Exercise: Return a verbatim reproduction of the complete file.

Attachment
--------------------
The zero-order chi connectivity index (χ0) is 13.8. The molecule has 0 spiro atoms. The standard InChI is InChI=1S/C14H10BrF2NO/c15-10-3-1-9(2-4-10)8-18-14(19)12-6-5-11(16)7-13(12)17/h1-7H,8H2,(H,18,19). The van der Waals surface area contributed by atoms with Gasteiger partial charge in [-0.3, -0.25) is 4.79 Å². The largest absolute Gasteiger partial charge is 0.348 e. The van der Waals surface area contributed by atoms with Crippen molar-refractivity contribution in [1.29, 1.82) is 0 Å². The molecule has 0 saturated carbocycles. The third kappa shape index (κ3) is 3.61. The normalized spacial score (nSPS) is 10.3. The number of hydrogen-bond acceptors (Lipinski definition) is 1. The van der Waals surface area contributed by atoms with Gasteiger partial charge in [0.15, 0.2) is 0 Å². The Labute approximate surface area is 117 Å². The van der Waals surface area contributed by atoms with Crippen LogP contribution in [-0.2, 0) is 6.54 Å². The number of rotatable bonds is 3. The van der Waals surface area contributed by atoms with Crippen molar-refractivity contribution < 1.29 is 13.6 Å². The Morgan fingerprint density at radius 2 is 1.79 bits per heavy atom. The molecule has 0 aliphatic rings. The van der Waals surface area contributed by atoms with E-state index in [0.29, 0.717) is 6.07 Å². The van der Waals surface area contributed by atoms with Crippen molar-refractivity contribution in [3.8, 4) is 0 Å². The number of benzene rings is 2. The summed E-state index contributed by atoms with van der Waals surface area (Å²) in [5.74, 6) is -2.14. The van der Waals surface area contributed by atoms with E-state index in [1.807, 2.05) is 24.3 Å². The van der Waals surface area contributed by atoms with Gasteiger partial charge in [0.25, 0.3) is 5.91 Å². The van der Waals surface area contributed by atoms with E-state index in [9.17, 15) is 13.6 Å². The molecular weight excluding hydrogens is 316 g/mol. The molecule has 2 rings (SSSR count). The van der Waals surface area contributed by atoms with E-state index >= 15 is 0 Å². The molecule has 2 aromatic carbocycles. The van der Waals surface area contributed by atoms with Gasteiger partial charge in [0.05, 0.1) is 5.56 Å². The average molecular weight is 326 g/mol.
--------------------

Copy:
The zero-order chi connectivity index (χ0) is 13.8. The molecule has 0 spiro atoms. The standard InChI is InChI=1S/C14H10BrF2NO/c15-10-3-1-9(2-4-10)8-18-14(19)12-6-5-11(16)7-13(12)17/h1-7H,8H2,(H,18,19). The van der Waals surface area contributed by atoms with Gasteiger partial charge in [-0.3, -0.25) is 4.79 Å². The largest absolute Gasteiger partial charge is 0.348 e. The van der Waals surface area contributed by atoms with Crippen molar-refractivity contribution in [1.29, 1.82) is 0 Å². The molecule has 0 saturated carbocycles. The third kappa shape index (κ3) is 3.61. The normalized spacial score (nSPS) is 10.3. The number of hydrogen-bond acceptors (Lipinski definition) is 1. The van der Waals surface area contributed by atoms with Gasteiger partial charge in [0.15, 0.2) is 0 Å². The Labute approximate surface area is 117 Å². The van der Waals surface area contributed by atoms with Crippen LogP contribution in [-0.2, 0) is 6.54 Å². The number of rotatable bonds is 3. The van der Waals surface area contributed by atoms with Crippen molar-refractivity contribution < 1.29 is 13.6 Å². The Morgan fingerprint density at radius 2 is 1.79 bits per heavy atom. The molecule has 0 aliphatic rings. The van der Waals surface area contributed by atoms with E-state index in [0.29, 0.717) is 6.07 Å². The van der Waals surface area contributed by atoms with Crippen molar-refractivity contribution in [3.8, 4) is 0 Å². The number of benzene rings is 2. The summed E-state index contributed by atoms with van der Waals surface area (Å²) in [5.74, 6) is -2.14. The van der Waals surface area contributed by atoms with E-state index in [1.807, 2.05) is 24.3 Å². The van der Waals surface area contributed by atoms with Gasteiger partial charge in [0.25, 0.3) is 5.91 Å². The van der Waals surface area contributed by atoms with E-state index in [9.17, 15) is 13.6 Å². The molecular weight excluding hydrogens is 316 g/mol. The molecule has 2 rings (SSSR count). The van der Waals surface area contributed by atoms with E-state index >= 15 is 0 Å². The molecule has 2 aromatic carbocycles. The van der Waals surface area contributed by atoms with Gasteiger partial charge in [0.05, 0.1) is 5.56 Å². The average molecular weight is 326 g/mol.